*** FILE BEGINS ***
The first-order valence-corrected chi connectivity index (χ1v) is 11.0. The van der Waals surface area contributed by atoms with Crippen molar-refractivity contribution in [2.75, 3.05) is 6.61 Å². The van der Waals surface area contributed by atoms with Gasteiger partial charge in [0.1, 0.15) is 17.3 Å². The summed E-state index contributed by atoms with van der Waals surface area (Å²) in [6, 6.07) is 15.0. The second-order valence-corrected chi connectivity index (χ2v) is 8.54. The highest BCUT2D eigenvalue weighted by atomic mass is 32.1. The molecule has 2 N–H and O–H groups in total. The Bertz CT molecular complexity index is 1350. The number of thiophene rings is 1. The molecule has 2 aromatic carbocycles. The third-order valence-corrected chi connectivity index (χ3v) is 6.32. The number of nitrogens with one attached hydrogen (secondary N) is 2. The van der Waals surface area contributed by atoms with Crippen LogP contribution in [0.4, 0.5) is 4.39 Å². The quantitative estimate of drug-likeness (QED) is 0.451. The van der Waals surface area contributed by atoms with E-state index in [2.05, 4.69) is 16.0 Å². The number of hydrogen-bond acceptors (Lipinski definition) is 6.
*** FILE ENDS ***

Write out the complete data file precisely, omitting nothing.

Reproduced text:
The first-order valence-corrected chi connectivity index (χ1v) is 11.0. The van der Waals surface area contributed by atoms with Crippen molar-refractivity contribution in [2.75, 3.05) is 6.61 Å². The van der Waals surface area contributed by atoms with Gasteiger partial charge in [0.1, 0.15) is 17.3 Å². The summed E-state index contributed by atoms with van der Waals surface area (Å²) in [6, 6.07) is 15.0. The second-order valence-corrected chi connectivity index (χ2v) is 8.54. The highest BCUT2D eigenvalue weighted by atomic mass is 32.1. The molecule has 2 N–H and O–H groups in total. The Bertz CT molecular complexity index is 1350. The number of thiophene rings is 1. The molecule has 2 aromatic carbocycles. The third-order valence-corrected chi connectivity index (χ3v) is 6.32. The number of nitrogens with one attached hydrogen (secondary N) is 2. The van der Waals surface area contributed by atoms with Crippen LogP contribution in [0.4, 0.5) is 4.39 Å². The quantitative estimate of drug-likeness (QED) is 0.451. The van der Waals surface area contributed by atoms with E-state index in [2.05, 4.69) is 16.0 Å². The number of hydrogen-bond acceptors (Lipinski definition) is 6.